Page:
Here are 6 virtual events to attend before the end of the semester

Despite in-person event cancellations, the virtual sphere is thriving with online performances, lectures and art galleries

In-person University events have largely been halted this semester, but there is still a plethora of engaging virtual ASU events to attend before finals.

Whether you're looking for dance performances, thought-provoking lectures or art galleries, ASU Events has an opportunity for everyone to learn and socialize. Below is a brief list of some events or opportunities highlighting the ASU West and Polytechnic campuses.

"In the Zone" — Online Gallery

Open every day until Dec. 4

Part of an annual initiative, "Call and Response," organized by the interdisciplinary arts and performance program of the School of Humanities, Arts and Cultural Studies, "In the Zone" seeks to investigate how the moment between boredom and anxiety fosters innovation. 

The virtual gallery features work from student artists within the IAP program that materializes the range of experiences during the pandemic. The "Call and Response" series is typically held in the ArtSpace West gallery, but was mutated into a virtual format due to the closure of the gallery. 

"Corruption's Comparative Quagmire" — Online Lecture

Nov. 10 from 4:30 to 5:30 p.m.

This lecture from Nnamdi Igbokwe, a political economist specializing in geopolitics and global capitalism, is part of the "COVID and Corruption" series presented by the School of Politics and Global Studies. 

Aimed at questioning and comparing methodologies in studying corruption, "Corruption's Comparative Quagmire" will delve into the political realities of COVID-19 and how the pandemic relates to abuses of power and corruption. 

"Confronting Disinformation: Views from the Trenches" — Online Panel

Nov. 12 from noon to 1:15 p.m.

The number of people who distrust mainstream U.S. media has been proliferating over the past decade, partially attributable to President Donald Trump’s fervent proclamations of "fake news." In the "Confronting Disinformation: Views from the Trenches" panel, four journalists will reflect on their experiences with conspiracy theories, disinformation and a politically polarized electorate.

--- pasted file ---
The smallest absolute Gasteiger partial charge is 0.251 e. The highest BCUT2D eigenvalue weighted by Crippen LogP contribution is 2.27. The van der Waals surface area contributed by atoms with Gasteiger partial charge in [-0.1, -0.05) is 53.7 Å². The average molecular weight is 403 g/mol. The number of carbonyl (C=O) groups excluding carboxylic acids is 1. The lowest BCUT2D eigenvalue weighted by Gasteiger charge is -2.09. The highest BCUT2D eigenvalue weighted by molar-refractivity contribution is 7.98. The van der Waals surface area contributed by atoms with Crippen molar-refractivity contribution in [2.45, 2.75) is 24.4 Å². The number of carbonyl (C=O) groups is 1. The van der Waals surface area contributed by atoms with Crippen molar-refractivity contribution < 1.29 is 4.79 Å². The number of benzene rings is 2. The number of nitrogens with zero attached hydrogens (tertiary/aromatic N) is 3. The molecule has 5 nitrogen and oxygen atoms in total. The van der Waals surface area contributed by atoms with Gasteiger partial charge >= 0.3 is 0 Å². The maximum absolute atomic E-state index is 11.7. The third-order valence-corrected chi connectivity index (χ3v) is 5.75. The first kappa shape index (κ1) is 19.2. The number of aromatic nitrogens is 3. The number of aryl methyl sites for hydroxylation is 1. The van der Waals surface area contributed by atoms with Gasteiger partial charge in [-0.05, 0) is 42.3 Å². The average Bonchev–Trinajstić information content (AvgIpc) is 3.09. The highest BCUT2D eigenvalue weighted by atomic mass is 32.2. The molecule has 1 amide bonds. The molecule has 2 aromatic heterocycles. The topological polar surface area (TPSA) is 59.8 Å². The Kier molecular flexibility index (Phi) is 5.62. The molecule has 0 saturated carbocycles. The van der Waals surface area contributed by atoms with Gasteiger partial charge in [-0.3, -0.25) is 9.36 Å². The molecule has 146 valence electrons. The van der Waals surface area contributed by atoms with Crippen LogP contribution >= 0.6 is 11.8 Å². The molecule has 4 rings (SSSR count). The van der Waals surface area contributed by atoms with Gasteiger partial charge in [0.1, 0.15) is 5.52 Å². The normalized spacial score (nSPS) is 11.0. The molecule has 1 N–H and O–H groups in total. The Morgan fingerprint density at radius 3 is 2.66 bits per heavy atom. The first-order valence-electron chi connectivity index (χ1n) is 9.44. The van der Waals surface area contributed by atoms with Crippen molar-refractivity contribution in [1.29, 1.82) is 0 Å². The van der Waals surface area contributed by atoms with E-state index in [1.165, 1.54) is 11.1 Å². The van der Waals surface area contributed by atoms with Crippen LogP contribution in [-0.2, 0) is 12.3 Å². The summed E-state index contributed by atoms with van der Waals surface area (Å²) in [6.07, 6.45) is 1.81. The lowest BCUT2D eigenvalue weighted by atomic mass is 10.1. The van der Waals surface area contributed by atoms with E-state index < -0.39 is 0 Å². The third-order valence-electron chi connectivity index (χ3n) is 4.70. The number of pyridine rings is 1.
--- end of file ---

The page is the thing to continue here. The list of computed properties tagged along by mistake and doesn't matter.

The panel will be monitored by Keith Brown, a professor in the School of Politics and Global Studies, and will feature B. William Silcock, assistant dean of the Walter Cronkite School of Journalism and Mass Communication, Lauren Gambino, senior political reporter for Guardian News, Holger Roonemaa, an investigative journalist based in Estonia, and Noreen Shams, a freelance journalist based in Pakistan.

"Fall Forward" - Online Dance Performance — $10

Nov. 13 and 14 from 7:30 to 9:30 p.m.

This online dance performance is set to highlight works choreographed by BIPOC students and alumni artists. The show will consist of five films and pre-recorded performances that cover a range of dance styles and influences. 

"Humanities Dialogues @ Poly: Stop Motion Animation, Juvenile-Lit Censorship, Transnational Feminist Activism" — Three Virtual Presentations

Nov. 17 from 3 to 4:30 p.m.

"Humanities Dialogues @ Poly" is a triad of presentations from scholars within the interdisciplinary humanities and communication program. Wendy Williams, an assistant professor of English, will showcase a presentation investigating how students utilize their expertise of various visual modalities in creating stop-motion animation. 

Kendall Dawson, a masters student in narrative studies, will look into the array of challenged juvenile fiction books and works that are banned from child consumption. Lastly, Rafael Martinez Orozco, an assistant professor of southwest borderlands will present "Undoing Global Paradigms: and Spiritual Exercise," an analysis of how migrant women utilize spiritual activism to spur newfound feminist discourse and action.

"Toward a Liberatory Theory and Praxis" — Online Lecture

Nov. 18 from 12:30 to 2 p.m.

Part of a broader lecture series, "Toward a Liberatory Theory and Praxis" will feature speaker Michelle Téllez, an assistant professor in the Department of Mexican American Studies at the University of Arizona. 

Téllez writes about transnational community formations, gendered migration and Chicana feminism and has had a longstanding affiliation with various grassroots movements and community arts and organizing. This lecture will focus on the idea that the borderlands region can be reimagined as a space to foster community, radical resistance and agency.


Reach the reporter at stellefs@asu.edu and follow @samtellefson on Twitter. 

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